I once taught a child - child protection issues constrain from saying who, when or where - who consistently had his own agenda. He really didn't see why he should have to do ANYTHING, anything at all, which he didn't agree with.
He had an answer for everything. Even when he wasn't being asked a question.
One particular scenario comes to mind.
He had a desk. A lovely, old-fashioned wooden desk with lift up lid and plenty of space in which to keep his belongings. He used it, but not enough. He also liked to keep folders, snack boxes and pencil cases covering his desk or on the floor beside him.
Everyday, I would ask him to put his snack box in the designated area and his folders in his desk.
Everyday, he would argue about it. (His parents thought he was very special, so they thought all that was quite reasonable. He should be allowed to make his own decisions, follow his own star and ignore his teachers.)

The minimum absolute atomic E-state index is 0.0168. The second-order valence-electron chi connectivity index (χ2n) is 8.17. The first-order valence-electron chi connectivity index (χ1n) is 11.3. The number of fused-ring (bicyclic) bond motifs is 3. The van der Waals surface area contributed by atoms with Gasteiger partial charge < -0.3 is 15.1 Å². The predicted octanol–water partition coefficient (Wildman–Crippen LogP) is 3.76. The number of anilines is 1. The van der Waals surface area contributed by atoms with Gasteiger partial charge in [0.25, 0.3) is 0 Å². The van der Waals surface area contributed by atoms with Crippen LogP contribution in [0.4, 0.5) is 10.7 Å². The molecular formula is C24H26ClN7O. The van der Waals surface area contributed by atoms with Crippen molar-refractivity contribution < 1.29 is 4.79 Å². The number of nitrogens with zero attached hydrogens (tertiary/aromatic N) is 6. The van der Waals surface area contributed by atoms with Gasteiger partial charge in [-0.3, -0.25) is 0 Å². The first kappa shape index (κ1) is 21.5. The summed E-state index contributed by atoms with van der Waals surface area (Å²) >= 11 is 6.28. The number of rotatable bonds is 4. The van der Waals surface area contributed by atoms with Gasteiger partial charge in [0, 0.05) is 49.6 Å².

Until one day. I'd had enough.
I told him that the authorities would be very unhappy if they had to pay out a lot of money because I had broken my arm tripping over his belongings.
"But you haven't broken your arm," he replied, looking puzzled. He always took everything literally.
"But I might do," I retorted, with a singular disregard for correct grammar, "if you keep on leaving your belongings where I can fall over them."
He scowled, threw me a doubtful glance and his folders where they belonged.
Little things keep me happy.